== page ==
Valerie earned a B.A. in fine art from Hornsey College of Arts, in England, and another B.A. in Graphic Design from the Basel School of Art & Design (the Kunstgewerbeschule ) in Switzerland.
On her return to England she was invited to work as an artists assistant and lithographic edition printer with an international fine arts publishing house, Petersburg Press.
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Throughout the next eight years she enjoyed working with major artists such as Jim Dine, Claes Oldenburg, and Dieter Roth. It was a project with Frank Stella in 1973 that first brought her to the US, where she lives today.
She quit edition printing before the birth of her daughter Sam and, almost by accident, became a toy designer and inventor.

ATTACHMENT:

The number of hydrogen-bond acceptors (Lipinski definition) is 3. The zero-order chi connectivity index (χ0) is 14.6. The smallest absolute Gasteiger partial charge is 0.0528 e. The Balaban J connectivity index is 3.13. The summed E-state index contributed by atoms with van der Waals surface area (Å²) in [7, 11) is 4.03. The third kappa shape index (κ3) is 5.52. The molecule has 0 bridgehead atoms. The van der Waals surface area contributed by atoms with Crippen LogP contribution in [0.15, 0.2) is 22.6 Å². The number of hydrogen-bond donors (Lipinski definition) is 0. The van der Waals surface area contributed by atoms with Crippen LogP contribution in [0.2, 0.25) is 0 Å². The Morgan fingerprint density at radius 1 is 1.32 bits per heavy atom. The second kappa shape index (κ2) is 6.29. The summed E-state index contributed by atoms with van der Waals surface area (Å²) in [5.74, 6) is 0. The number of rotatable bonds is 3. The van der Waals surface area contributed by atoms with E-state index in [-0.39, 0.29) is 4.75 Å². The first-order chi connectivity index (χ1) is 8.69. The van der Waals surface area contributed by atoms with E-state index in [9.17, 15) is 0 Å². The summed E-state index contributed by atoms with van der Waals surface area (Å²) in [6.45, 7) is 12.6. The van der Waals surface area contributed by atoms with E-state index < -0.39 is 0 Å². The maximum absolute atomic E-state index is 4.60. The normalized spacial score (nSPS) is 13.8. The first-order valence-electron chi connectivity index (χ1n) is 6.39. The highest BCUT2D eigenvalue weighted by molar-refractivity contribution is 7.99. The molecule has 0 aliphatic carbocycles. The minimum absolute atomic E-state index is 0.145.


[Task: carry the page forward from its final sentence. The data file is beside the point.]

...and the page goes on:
During these years Valerie became fascinated by the power that an 11 1/2 pink, plastic plaything (Barbie) has exerted over generations of little American girls, how deeply this doll and her very questionable values have penetrated our society. In fact how Barbie has become an American icon, just as surely as Marilyn, Lady Liberty, and the Stars and Stripes.
With the onset of the gulf war, (1991) she found the need to return to creating her own artistic statements. Her time in the toy industry had its influence on this work. Both Barbie and the universal toy soldier have become basic media for her pieces.
Valerie's latest artworks combine common American and religious icons with childrens toys and other ubiquitous elements in assemblages designed to evoke conflicting messages.